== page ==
Wolf Catcher by Anne Montgomery – #BookReview – Native American Literature

Wolf Catcher by Anne Montgomery

A Reading Ireland Month book

Rosepoint Rating: Five Stars  5 stars
“Gardening is not about growing food, but about growing children.”

Book Blurb:

A reporter seeks information on an eleventh century magician and discovers that black market sales of antiquities can lead to murder.

Wolf Catcher by Anne MontgomeryIn 1939, archaeologists uncovered a tomb at the Northern Arizona site called Ridge Ruin. The man, bedecked in fine turquoise jewelry and intricate beadwork, was surrounded by wooden swords with handles carved into animal hooves and human hands. The Hopi workers stepped back from the grave, knowing what the Moochiwimi sticks meant. This man, buried nine-hundred years earlier, was a magician.

Former television journalist Kate Butler hangs on to her investigative reporting career by writing freelance magazine articles. Her research on The Magician shows he bore some European facial characteristics and physical qualities that made him different from the people who buried him. Her quest to discover The Magician’s origin carries her back to a time when the high desert world was shattered by the birth of a volcano and into the present-day dangers of archaeological looting where black market sales of antiquities can lead to murder.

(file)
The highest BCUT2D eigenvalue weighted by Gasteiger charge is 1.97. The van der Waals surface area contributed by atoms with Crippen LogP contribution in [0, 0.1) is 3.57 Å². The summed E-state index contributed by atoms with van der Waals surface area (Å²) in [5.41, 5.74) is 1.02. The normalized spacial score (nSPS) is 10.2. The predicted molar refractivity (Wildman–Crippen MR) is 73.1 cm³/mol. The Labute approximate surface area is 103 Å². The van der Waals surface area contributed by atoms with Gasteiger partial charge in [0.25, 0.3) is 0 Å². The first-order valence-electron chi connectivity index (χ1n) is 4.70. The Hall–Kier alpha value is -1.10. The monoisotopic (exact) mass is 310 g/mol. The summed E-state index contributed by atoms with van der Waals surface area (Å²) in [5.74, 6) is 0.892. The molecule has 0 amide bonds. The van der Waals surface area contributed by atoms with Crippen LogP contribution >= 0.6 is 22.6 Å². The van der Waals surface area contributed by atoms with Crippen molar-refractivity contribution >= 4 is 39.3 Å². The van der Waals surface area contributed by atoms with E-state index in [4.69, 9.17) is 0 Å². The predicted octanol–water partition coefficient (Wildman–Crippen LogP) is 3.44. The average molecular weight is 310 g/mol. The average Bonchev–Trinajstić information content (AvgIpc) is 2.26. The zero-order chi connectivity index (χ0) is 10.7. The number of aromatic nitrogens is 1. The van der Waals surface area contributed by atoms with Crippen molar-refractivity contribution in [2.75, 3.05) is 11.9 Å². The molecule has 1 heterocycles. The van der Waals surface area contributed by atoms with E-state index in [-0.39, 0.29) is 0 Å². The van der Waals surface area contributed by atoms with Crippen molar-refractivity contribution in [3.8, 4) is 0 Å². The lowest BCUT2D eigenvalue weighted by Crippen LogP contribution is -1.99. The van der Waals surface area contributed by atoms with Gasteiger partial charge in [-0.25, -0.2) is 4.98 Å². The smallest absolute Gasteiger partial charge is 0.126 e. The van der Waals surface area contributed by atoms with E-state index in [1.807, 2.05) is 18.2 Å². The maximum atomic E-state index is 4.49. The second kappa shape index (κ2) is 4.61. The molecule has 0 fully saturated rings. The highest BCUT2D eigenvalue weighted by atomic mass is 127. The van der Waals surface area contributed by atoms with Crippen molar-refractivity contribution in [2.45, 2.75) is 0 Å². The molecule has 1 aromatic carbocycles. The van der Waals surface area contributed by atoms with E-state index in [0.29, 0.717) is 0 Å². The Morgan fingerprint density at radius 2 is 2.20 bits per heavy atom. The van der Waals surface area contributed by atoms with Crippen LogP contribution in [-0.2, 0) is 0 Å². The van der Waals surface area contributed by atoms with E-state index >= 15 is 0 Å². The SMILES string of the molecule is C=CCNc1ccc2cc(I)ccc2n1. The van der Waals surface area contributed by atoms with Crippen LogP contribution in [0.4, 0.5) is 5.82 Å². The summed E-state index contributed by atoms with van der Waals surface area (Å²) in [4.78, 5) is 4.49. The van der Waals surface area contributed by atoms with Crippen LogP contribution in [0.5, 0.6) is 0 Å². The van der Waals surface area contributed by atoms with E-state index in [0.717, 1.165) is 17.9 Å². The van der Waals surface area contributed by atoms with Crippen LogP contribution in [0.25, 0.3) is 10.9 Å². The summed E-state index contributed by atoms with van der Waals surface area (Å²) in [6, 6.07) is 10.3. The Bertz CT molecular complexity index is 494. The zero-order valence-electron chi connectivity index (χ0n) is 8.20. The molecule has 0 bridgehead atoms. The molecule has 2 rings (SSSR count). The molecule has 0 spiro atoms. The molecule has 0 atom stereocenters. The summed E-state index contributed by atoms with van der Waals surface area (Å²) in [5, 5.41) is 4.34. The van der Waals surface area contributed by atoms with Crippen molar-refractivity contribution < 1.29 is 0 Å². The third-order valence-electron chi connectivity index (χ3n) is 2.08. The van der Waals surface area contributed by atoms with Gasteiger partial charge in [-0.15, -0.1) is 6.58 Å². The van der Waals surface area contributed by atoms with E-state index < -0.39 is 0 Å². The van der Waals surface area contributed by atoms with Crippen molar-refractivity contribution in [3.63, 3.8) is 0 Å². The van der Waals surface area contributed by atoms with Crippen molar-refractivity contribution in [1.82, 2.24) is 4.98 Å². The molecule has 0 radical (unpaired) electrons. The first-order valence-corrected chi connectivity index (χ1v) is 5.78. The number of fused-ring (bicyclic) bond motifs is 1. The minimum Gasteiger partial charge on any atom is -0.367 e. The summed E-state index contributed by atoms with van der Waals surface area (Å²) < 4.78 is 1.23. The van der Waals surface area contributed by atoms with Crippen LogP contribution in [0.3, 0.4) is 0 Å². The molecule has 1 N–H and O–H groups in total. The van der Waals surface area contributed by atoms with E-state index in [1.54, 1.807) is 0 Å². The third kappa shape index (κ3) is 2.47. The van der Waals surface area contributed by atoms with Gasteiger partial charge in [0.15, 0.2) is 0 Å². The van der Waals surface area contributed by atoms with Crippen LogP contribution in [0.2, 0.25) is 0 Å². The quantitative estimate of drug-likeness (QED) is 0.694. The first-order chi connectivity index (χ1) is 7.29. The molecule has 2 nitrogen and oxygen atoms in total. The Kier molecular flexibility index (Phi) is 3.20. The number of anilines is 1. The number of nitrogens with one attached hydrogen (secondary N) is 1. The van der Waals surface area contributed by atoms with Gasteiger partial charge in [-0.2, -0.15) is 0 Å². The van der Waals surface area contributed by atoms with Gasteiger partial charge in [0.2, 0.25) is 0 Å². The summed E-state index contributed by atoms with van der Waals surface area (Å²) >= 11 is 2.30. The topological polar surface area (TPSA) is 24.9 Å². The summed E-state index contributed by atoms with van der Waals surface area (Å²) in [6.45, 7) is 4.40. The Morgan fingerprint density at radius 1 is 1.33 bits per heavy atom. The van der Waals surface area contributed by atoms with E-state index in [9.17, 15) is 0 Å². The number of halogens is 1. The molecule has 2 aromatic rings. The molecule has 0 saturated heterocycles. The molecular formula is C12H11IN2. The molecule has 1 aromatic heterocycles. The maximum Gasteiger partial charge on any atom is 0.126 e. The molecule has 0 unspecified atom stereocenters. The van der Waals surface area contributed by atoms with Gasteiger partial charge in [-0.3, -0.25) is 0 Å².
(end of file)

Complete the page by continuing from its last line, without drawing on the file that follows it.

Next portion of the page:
My Review:

Boy, didn’t this one grip me quickly and keep me glued to the pages! I absolutely love reading fiction tales about the ancient history of our own beautiful United States—this one in the spectacular geographical area known as Arizona. Probably better known for searing summer desert heat, the state boasts a multitude of topographical diversity.

Chapel of the Holy Cross, Flagstaff AZ
Chapel of the Holy Cross